While the sangha, the official Buddhist community, does not get involved in politics directly or even comment on political issues, most monks in Sri Lanka are known for their activism, from staging massive demonstrations to conducting marches. “Here, Buddhist practice is always based on the state apparatus,” says Herath. “This is why, in 1972, our constitution recognised Buddhism as heritage in this country. [In] our history, major roles [played by Buddhism] in development projects have a kind of hegemonic influence. [Involvement in] state affairs has been there from the Buddhist sangha. We have been trying to differentiate between hegemony and power.” After the clash between Buddhists and Muslims in Kandy and Ampara in April 2018, a nationalist Sinhala Buddhist mentality has set in, according to religious and political observers. The riots were triggered in part by various hate-filled Facebook posts by a nationalist Sinhala Buddhist group. It led to the death of one Muslim, apart from destruction of property. The clash was not the first. Muslims, mosques and Muslim-owned businesses have come under attack in 2014 and 2017 also. However, the majority of Buddhists do not even have sympathy for the Muslims. Nor for the Tamils.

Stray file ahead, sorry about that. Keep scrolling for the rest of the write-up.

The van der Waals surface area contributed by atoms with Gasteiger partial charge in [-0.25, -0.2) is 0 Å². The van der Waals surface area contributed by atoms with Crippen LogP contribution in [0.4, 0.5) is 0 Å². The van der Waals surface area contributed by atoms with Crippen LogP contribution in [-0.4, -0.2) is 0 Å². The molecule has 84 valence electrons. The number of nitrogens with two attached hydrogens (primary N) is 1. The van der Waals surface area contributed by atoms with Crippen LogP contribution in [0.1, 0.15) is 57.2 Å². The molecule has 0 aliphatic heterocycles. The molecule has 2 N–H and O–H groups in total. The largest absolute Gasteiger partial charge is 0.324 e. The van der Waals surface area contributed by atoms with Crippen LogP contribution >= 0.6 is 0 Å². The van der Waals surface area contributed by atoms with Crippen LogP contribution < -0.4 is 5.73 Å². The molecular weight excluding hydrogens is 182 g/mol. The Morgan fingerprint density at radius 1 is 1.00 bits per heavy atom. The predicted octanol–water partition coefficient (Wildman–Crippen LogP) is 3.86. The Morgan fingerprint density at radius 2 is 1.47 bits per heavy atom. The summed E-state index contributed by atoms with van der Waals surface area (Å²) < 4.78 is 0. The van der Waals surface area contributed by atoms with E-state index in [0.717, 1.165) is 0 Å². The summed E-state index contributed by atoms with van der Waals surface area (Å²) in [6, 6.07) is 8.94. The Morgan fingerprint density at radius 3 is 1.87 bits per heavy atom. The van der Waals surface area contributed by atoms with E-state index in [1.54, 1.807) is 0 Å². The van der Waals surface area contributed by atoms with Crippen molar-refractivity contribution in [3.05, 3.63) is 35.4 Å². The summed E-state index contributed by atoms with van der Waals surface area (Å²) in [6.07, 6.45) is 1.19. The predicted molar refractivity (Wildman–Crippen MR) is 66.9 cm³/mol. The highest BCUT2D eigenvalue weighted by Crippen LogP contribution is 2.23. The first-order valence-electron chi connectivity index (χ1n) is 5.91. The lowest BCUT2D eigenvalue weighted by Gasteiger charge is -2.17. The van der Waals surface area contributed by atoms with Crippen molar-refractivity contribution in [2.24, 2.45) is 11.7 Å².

“I like Buddhism,” says 13-year-old Kahatagasdialiye Dheera Nandha, a monk at the Malwathu Chapter. “My parents wanted me to be a monk. I have been here (at the Malwathu Chapter) for the past three years, learning about the Buddha and his teachings.” Dheera Nandha is currently learning Pali scriptures, Urdu and Sanskrit, along with other subjects. With him at the Malwathu Chapter, are around 450 boys learning the lessons of Buddhism, while their country is aflame with Buddhist rage.